Have you ever filled out a profile form for social media or to join an online dating site? You know the ones I’m writing about. You put down your name, maybe add a photo of yourself, mention your education level, job, hobbies, likes and dislikes, If it’s a dating site you probably tell anyone who is interested what you are looking for in a relationship. Then you spell check it and send it flying off into cyberspace to the target for which you wrote it. Good for you but have you ever thought about who you are, what choices you made in life to become the person who is writing the profile and if this is really you?
Let me tell you a story about a young man I met some years ago. He had been a classmate of mine in college, a nice, personable individual who made good grades, liked to do exercise walking, and enjoyed Big Band music from past decades. We friendship dated for a while which meant that if we both had a little time during the school day, we would go for coffee and talk about whatever was important to us for an hour.
When I moved to a different University, we talked on the phone once or twice a week but eventually went our separate ways. End of story? Not quite. I met him again about a decade later. One of those chance meetings. The young man had of course grown about 10 years older. That day his outward appearance was mostly the same as in college. We exchanged phone numbers, promised to reconnect when we had time. He told me to look him up on social media.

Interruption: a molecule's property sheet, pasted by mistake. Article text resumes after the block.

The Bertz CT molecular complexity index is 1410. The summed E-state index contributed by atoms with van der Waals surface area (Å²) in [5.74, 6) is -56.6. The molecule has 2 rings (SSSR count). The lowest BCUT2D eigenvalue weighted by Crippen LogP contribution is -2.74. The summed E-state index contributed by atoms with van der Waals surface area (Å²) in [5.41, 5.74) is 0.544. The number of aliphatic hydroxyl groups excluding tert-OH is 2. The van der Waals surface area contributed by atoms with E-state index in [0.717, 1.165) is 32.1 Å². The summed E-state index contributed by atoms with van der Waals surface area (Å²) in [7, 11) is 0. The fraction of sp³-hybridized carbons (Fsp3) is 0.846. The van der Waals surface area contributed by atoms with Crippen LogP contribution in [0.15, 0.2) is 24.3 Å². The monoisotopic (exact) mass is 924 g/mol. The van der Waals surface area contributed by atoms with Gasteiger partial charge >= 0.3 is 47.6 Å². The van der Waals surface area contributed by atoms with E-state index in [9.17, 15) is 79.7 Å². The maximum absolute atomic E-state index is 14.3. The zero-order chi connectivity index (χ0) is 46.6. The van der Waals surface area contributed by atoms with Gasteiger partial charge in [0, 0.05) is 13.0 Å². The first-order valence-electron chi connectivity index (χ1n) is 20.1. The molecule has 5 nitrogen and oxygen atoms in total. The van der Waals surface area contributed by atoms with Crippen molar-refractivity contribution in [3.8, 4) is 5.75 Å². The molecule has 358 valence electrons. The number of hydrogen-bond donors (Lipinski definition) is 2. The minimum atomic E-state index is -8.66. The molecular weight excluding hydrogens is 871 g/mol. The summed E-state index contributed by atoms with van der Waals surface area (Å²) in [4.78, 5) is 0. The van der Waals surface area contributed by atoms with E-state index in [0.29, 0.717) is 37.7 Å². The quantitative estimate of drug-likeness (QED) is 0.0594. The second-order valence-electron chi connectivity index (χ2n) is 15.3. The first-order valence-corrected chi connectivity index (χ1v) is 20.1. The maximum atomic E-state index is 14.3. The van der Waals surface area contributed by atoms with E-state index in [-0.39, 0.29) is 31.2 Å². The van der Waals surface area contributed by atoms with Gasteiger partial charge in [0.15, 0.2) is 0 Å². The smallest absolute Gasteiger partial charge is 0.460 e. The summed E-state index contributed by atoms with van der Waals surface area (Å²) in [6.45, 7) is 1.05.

I did that night and was astonished at his profile. It just didn’t match up with the man I had known. Gone was the interest in Big Band music, his enjoyment of quiet conversations at a coffee shop, his love of walking in the early evening to wind down from studying or work. His profile appeared to have been created by a profile manufacturing service. It was posed and flashy.
I did call him and we had a nice conversation during which I asked him if he really liked all the things he mentioned in his profile. He said honestly he did not but he knew that he had been a very dull person and that no woman would want to date a man who loved Big Band music and walking. It just wasn’t exciting enough so he tried more modern pastimes and found that he could tolerate them. “And how does that work for you?” I asked. He said it was OK, he got lots of offers to meet new women from the dating site but somehow, after a date or two either they became disinterested or he did.
Does this sound familiar to you? Have you become someone you are not just to attract someone you think would like the new, artificial you? Could this be why so many of your social connections fail to turn into relationships? Here is a suggestion. Don’t try to make yourself into Superman or Wonder Woman.
Most people do not really want to meet those two. They want the real you so choose what you like about yourself, what you enjoy doing with your time and money and allow yourself to be genuine. After all, if you are terrified of skydiving or you swim like a rock and have no idea what a back stroke is, you probably do not want to try and have a relationship with a champion swimmer or a dedicated skydiver.
Let’s talk about this. When was the last time you added things to the story that is you that didn’t exactly match who you really are?
Until I hear from you, virtual positive energy coming your way.